hb $29.95

Superb evocation of the strictures men impose on themselves and what happens when the masks are lifted.

Olive Kitteridge
by Elizabeth Strout
pb $22.99

A Pulitzer Prize winning portrayal of an irascible ageing woman and her small-town life. We all cried buckets at the end!

The Lost Life
by Steven Carroll
pb $29.99

Rhythmic and poetic portrayal of youth, first love, lost opportunities, memory, peace and moving on.

The Lacuna
by Barbara Kingsolver
pb $35

A moving and spirited story about living a life: passion, revolution and righteous action!

The Song Is You
by Arthur Phillips
pb $32.95

Beautiful meditation on the conjunction between grieving and music: the crazy things we do to cope.

The Tricking of Freya
by Christina Sunley
pb $32.99

The only debut novel in this list provides an awesome combination of Icelandic folklore, Canadian history and the tragedy of families secrets.

Blood’s A Rover
by James Ellroy
pb $32.95

Brilliant and tragic indictment of both right-wing and left-wing violence and all the damaged crusaders. A wild wild ride!

American Wife
by Curtis Sittenfeld
pb $24.95

An insight into the workings of a liberal conscience, the American political system and the reasons a woman might choose a man who is so clearly her intellectual inferior.

PS Writing up this list I’ve just realised how romantic all these novels are, even the Ellroy(!), and how nostalgic, for moments and people lost and for opportunities missed. Makes you wonder what was going on with me last year… LOL Rata x

November 16, 2009, 4:18 am
Filed under: Art, Design, Fashion, Film, Literature, Music, Photography

More-things-like-this More Things Like This
Editors of McSweeney’s
Chronicle Books, $45

Curated by the editors of McSweeney’s, this unconventional book explores the intersection of text, humor, and illustration in art by cartoonists, writers, musicians, and fine artists in a hilarious and liberating mixture of high, low, and sideways. The eye-opening selection features nearly 200 images by more than 50 artists, including Raymond Pettibon, David Shrigley, Kurt Vonnegut, Maira Kalman, Shel Silverstein, Leonard Cohen, Chris Johanson, Andy Warhol, David Mamet, Tucker Nichols, Banksy, and dozens of others. Rounding out this beautifully designed package are insightful interviews with many of the artists illuminating the shared and diverget approaches they take to making this smart, funny, and immediately engaging work.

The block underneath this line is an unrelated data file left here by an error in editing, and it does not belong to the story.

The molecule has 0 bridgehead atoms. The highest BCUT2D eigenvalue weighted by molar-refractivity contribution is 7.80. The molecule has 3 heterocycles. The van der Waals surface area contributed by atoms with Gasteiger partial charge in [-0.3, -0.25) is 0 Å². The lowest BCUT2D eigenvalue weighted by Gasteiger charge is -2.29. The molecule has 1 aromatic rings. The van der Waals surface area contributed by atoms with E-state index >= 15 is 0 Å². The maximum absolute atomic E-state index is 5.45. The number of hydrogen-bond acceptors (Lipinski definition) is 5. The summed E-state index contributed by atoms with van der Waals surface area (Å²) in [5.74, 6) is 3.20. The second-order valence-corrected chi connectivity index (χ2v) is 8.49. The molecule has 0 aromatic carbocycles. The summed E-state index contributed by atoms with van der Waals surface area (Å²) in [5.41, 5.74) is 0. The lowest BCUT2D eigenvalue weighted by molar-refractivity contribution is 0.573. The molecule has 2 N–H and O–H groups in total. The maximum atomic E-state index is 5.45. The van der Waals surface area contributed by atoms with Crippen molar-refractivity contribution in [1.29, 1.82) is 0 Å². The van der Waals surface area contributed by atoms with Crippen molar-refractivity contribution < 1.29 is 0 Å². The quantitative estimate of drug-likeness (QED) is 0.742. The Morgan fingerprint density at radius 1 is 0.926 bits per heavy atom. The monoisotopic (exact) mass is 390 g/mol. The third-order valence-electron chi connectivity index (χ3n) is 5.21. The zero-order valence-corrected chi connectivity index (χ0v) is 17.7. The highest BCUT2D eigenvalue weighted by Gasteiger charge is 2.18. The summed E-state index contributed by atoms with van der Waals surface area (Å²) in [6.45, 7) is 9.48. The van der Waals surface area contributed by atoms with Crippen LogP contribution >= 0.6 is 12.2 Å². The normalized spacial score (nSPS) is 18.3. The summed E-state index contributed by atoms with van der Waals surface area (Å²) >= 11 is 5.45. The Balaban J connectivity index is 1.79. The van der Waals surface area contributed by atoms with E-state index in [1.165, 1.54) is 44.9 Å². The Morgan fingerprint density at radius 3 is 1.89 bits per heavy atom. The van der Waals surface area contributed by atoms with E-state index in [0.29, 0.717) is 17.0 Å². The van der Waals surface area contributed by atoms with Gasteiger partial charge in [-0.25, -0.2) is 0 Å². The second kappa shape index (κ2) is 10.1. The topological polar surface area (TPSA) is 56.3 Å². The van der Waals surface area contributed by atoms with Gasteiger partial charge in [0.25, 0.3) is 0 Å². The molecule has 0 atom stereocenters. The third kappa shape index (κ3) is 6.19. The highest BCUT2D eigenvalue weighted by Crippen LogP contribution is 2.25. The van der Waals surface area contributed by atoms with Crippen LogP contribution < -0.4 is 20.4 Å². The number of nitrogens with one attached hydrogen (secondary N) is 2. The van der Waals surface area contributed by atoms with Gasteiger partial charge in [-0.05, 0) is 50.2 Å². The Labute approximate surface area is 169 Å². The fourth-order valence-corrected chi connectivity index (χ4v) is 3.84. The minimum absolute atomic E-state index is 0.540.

James Ellroy’s Underworld Trilogy
October 24, 2009, 6:27 am
Filed under: Literature

bloods-a-roverBLOOD’S A ROVER
James Ellroy
pb $32.95

An alternative history of the USA exponentially more bitter and twisted than Don DeLillo’s Underworld; an underworld more monstrous and demented than Dante’s Inferno, James Ellroy’s Underworld USA trilogy is a wild ride!

Beginning in 1958 with American Tabloid, on to The Cold Six Thousand with America reeling in the aftermath of the JFK assassination, and culminating with Ellroy’s current volume Blood’s a Rover, those very BAAAAD BROTHERS we hate to love make their swan song appearance. It’s 1968. J Edgar Hoover, Howard “Drac” Hughes and The Mob are the unholy trinity. Nixon is their pawn. Those who work for them, with them and against them would be hard pressed to disentangle their bewitching mess of loyalties. They are stone cold killers, heroin smugglers, right wing, racist, damaged, self-destructive, window peepers, guilt consumed, lovers of women (or men clandestinely). The 1970s are upon them; the world is changing; the tide is turning; their days are numbered…